Bulls players concerned they aren’t being heard by the new front office

From Day 1 of the new regime, the idea of “players first’’ was stressed by Arturas Karnisovas and Marc Eversley, but the current feeling shared by some Bulls is that very little they say is being heard.

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Even though Bulls coach Jim Boylen doesn’t appear to have the full support of some of his players, the front office hasn’t made a change.

Even though Bulls coach Jim Boylen doesn’t appear to have the full support of some of his players, the front office hasn’t made a change.

AP

Guard Zach LaVine has never been one to make demands on the front office.

New regime or old, he has hoped his input would carry some weight, that what he had to say would at least come up in conversations, especially considering the organization has insisted he’s the face of the franchise.

But one Bull told the Chicago Sun-Times on Wednesday that the growing concern is that no player is really being listened to by the organization.

For a new-look front office that on Day 1 said it would build a players-first foundation, it’s starting to feel like they’re not even in the top three.

“One of my mottoes is ‘Players first,’ ’’ new general manager Marc Eversley said when he was officially introduced to the media in May. “I think you have to create a players-first mentality.’’

So when exactly will that commence?

The players aren’t completely sold on coach Jim Boylen being the guy for the job. That doubt has been expressed publicly by Denzel Valentine and second-round pick Daniel Gafford, and several key players were candid about Boylen with executive vice president of basketball operations Arturas Karnisovas in initial conversations.

Several NBA scouts familiar with Eversley and Karnisovas had even heard that they were zeroing in on 76ers assistant coach Ime Udoka.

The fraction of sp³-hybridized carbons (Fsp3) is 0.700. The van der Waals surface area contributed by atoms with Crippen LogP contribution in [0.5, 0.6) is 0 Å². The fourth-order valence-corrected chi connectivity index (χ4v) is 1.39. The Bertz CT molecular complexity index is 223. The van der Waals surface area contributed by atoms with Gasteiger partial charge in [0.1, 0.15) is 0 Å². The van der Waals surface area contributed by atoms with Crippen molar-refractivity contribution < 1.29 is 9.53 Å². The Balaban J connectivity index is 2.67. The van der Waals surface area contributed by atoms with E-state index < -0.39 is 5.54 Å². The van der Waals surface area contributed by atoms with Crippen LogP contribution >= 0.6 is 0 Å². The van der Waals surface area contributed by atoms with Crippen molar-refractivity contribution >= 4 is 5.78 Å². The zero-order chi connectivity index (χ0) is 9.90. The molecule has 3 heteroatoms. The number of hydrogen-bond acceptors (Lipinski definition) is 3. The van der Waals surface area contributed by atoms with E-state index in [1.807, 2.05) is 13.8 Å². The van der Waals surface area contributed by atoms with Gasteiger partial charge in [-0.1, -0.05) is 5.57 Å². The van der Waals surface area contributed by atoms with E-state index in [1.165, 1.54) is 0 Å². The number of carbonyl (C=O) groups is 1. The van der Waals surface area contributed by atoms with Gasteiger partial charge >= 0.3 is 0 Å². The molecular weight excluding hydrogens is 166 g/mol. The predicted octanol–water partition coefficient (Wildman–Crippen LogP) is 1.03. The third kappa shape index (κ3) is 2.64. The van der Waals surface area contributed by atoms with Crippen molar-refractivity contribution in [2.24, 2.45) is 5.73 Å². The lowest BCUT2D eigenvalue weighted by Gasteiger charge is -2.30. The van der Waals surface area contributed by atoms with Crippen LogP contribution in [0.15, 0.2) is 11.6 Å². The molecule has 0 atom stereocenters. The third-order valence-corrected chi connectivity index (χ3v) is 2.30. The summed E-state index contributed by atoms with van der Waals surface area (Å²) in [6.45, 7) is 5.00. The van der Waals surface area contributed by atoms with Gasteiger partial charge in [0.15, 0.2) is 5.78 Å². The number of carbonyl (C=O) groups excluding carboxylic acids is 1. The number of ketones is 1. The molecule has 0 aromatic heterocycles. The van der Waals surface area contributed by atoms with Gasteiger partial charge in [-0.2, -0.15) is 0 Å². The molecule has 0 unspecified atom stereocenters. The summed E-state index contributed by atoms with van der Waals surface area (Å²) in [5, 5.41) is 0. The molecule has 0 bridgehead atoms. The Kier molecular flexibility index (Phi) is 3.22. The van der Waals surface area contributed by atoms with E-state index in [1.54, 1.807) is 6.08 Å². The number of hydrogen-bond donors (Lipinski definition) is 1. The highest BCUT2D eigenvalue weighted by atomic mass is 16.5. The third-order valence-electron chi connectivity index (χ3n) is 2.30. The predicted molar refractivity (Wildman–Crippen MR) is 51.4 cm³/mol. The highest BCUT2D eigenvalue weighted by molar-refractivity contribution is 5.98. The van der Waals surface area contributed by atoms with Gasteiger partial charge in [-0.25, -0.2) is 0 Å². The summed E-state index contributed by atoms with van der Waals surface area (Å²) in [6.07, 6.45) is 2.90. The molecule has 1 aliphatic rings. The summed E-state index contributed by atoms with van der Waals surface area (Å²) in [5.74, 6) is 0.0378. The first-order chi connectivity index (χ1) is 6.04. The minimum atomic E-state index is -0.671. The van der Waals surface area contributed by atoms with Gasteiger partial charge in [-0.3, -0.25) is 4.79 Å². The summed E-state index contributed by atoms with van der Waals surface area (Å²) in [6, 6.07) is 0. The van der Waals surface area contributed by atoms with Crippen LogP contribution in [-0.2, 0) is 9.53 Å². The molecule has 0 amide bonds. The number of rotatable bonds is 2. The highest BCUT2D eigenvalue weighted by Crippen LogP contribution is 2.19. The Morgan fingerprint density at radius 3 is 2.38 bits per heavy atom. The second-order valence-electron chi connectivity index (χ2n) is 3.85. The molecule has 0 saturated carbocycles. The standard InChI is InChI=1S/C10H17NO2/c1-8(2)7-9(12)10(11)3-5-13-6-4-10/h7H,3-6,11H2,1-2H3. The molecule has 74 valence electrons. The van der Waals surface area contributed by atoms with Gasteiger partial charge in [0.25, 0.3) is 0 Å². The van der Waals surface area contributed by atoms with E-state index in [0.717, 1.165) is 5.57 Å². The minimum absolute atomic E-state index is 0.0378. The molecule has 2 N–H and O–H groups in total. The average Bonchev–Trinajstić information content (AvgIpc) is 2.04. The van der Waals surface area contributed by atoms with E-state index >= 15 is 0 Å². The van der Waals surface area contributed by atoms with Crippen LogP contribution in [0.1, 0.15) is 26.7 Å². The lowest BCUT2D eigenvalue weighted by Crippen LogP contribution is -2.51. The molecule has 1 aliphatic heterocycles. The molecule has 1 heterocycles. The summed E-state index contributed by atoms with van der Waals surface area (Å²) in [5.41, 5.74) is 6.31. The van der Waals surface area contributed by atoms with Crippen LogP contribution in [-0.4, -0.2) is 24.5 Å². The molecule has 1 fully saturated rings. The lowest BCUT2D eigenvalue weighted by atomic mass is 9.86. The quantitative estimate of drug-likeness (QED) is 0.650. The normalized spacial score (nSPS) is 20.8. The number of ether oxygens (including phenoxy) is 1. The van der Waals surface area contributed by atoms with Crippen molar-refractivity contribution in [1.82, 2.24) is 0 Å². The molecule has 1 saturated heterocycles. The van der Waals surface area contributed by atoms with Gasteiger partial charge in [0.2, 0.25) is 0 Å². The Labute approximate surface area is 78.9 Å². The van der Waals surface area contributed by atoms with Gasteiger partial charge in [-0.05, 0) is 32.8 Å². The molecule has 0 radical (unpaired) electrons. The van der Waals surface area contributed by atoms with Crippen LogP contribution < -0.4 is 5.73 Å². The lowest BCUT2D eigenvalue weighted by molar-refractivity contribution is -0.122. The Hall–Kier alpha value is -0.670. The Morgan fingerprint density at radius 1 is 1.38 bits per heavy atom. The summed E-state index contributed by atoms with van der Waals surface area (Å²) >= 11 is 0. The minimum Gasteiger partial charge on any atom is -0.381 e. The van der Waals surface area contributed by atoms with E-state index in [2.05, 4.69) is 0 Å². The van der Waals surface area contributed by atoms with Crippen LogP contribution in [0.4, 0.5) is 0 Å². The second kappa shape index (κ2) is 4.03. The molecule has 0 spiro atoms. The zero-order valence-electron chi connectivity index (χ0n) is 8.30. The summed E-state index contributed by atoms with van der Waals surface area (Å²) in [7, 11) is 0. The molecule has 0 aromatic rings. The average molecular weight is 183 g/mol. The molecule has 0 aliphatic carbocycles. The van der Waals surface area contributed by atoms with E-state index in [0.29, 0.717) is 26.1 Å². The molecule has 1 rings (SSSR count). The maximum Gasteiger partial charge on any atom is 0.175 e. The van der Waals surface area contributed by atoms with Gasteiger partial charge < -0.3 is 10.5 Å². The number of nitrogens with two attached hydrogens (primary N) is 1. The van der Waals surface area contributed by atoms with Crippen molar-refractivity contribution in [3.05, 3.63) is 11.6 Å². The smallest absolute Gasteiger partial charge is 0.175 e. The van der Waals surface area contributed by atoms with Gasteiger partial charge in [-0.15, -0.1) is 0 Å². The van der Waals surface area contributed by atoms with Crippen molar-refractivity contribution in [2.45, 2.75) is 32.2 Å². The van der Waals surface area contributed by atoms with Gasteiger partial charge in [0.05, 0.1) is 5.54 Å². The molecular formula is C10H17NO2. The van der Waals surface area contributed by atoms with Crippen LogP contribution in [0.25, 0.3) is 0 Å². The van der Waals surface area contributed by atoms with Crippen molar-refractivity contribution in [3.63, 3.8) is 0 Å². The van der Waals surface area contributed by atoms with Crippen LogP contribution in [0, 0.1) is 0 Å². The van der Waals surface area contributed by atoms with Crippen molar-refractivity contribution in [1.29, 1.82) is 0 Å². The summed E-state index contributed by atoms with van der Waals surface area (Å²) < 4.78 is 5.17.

That was in June.

It’s almost August, players have been in and out of town for voluntary workouts at the Advocate Center and the early buzz that accompanied all the organizational changes has died down.

One player said it feels like little has changed.

The good news is the Bulls have time on their side. The 22-team bubble has yet to even hold a meaningful game. With the starting date for the 2020-21 season tentatively set for the beginning of December, the Bulls have months to continue evaluating Boylen and the staff, as well as deciding on possible coaching candidates to bring in.

The bad news, however, is a bit more concerning.

Boylen’s return always has been the wish of the Reinsdorfs and adviser John Paxson, but it was never foisted on Karnisovas before he took the job.

But the entire swamp was not drained by the new regime, so there are lingering voices that continue to prop up Boylen as the right choice moving forward.

Not that assistant GM Brian Hagen and analytics guru Steve Weinman should be blamed. They are simply products of the Gar Forman era and were taught that a yes is always better than a no, especially when it comes to what chairman Jerry Reinsdorf really wants.

Survival 101 lingers in the organization, and it seem to carry more weight than anything the players have to say.

Also, Reinsdorf recently has been open about the money he’s going to lose with the Bulls and White Sox because of the coronavirus, so while Boylen’s fate shouldn’t come down to finances — especially with the Bulls believed to be valued at $3.2 billion — it very well could.

Meanwhile, the players are quietly going about their offseason business, wondering if they’re really being heard.

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